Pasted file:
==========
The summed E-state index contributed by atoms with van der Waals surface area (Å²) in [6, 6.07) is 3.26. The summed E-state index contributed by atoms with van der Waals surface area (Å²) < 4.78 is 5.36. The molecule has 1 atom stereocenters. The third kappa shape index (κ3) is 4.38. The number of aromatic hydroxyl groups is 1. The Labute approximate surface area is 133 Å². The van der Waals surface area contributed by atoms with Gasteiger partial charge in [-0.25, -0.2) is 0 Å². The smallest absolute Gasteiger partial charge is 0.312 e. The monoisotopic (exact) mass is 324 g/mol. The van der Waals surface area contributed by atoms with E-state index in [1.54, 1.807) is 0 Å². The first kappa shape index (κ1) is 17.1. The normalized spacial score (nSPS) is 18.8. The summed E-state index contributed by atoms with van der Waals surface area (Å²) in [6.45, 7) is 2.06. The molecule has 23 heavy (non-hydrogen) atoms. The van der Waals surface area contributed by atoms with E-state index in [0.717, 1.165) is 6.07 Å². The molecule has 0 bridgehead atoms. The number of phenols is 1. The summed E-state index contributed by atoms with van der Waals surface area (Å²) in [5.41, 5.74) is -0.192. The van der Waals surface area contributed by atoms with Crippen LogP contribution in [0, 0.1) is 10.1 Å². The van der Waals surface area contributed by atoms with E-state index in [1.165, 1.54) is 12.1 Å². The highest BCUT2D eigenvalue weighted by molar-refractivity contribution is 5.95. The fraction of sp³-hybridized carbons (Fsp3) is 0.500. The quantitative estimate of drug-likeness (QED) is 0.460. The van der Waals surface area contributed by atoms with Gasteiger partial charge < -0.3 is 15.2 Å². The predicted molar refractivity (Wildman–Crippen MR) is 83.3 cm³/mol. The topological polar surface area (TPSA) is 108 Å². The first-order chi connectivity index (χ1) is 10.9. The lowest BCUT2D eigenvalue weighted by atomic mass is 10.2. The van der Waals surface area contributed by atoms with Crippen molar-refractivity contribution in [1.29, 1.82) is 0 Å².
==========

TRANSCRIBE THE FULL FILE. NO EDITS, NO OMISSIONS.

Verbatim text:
The summed E-state index contributed by atoms with van der Waals surface area (Å²) in [6, 6.07) is 3.26. The summed E-state index contributed by atoms with van der Waals surface area (Å²) < 4.78 is 5.36. The molecule has 1 atom stereocenters. The third kappa shape index (κ3) is 4.38. The number of aromatic hydroxyl groups is 1. The Labute approximate surface area is 133 Å². The van der Waals surface area contributed by atoms with Gasteiger partial charge in [-0.25, -0.2) is 0 Å². The smallest absolute Gasteiger partial charge is 0.312 e. The monoisotopic (exact) mass is 324 g/mol. The van der Waals surface area contributed by atoms with E-state index in [1.54, 1.807) is 0 Å². The first kappa shape index (κ1) is 17.1. The normalized spacial score (nSPS) is 18.8. The summed E-state index contributed by atoms with van der Waals surface area (Å²) in [6.45, 7) is 2.06. The molecule has 23 heavy (non-hydrogen) atoms. The van der Waals surface area contributed by atoms with E-state index in [0.717, 1.165) is 6.07 Å². The molecule has 0 bridgehead atoms. The number of phenols is 1. The summed E-state index contributed by atoms with van der Waals surface area (Å²) in [5.41, 5.74) is -0.192. The van der Waals surface area contributed by atoms with Crippen LogP contribution in [0, 0.1) is 10.1 Å². The van der Waals surface area contributed by atoms with E-state index in [1.165, 1.54) is 12.1 Å². The highest BCUT2D eigenvalue weighted by molar-refractivity contribution is 5.95. The fraction of sp³-hybridized carbons (Fsp3) is 0.500. The quantitative estimate of drug-likeness (QED) is 0.460. The van der Waals surface area contributed by atoms with Gasteiger partial charge < -0.3 is 15.2 Å². The predicted molar refractivity (Wildman–Crippen MR) is 83.3 cm³/mol. The topological polar surface area (TPSA) is 108 Å². The first-order chi connectivity index (χ1) is 10.9. The lowest BCUT2D eigenvalue weighted by atomic mass is 10.2. The van der Waals surface area contributed by atoms with Crippen molar-refractivity contribution in [1.29, 1.82) is 0 Å².